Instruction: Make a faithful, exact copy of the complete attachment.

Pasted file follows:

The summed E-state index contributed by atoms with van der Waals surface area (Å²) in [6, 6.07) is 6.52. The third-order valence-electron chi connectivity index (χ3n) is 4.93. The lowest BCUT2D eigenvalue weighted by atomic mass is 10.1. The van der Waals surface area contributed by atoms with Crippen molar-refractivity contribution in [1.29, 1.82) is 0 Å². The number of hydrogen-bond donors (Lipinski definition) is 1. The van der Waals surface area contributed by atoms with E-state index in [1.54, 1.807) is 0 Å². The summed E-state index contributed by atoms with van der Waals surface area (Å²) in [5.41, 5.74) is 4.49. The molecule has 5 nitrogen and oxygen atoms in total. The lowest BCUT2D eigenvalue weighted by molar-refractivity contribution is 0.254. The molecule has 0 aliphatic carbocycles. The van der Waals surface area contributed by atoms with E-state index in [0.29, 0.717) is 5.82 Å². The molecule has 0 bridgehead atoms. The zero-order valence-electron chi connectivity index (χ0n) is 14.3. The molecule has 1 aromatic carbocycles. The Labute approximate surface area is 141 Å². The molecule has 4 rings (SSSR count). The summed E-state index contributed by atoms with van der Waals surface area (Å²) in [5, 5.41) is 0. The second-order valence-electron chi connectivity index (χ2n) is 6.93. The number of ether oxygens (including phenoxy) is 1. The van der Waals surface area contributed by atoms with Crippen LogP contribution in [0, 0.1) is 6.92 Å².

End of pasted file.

The summed E-state index contributed by atoms with van der Waals surface area (Å²) in [6, 6.07) is 6.52. The third-order valence-electron chi connectivity index (χ3n) is 4.93. The lowest BCUT2D eigenvalue weighted by atomic mass is 10.1. The van der Waals surface area contributed by atoms with Crippen molar-refractivity contribution in [1.29, 1.82) is 0 Å². The number of hydrogen-bond donors (Lipinski definition) is 1. The van der Waals surface area contributed by atoms with E-state index in [1.54, 1.807) is 0 Å². The summed E-state index contributed by atoms with van der Waals surface area (Å²) in [5.41, 5.74) is 4.49. The molecule has 5 nitrogen and oxygen atoms in total. The lowest BCUT2D eigenvalue weighted by molar-refractivity contribution is 0.254. The molecule has 0 aliphatic carbocycles. The van der Waals surface area contributed by atoms with E-state index in [0.29, 0.717) is 5.82 Å². The molecule has 0 bridgehead atoms. The zero-order valence-electron chi connectivity index (χ0n) is 14.3. The molecule has 1 aromatic carbocycles. The Labute approximate surface area is 141 Å². The molecule has 4 rings (SSSR count). The summed E-state index contributed by atoms with van der Waals surface area (Å²) in [5, 5.41) is 0. The second-order valence-electron chi connectivity index (χ2n) is 6.93. The number of ether oxygens (including phenoxy) is 1. The van der Waals surface area contributed by atoms with Crippen LogP contribution in [0, 0.1) is 6.92 Å².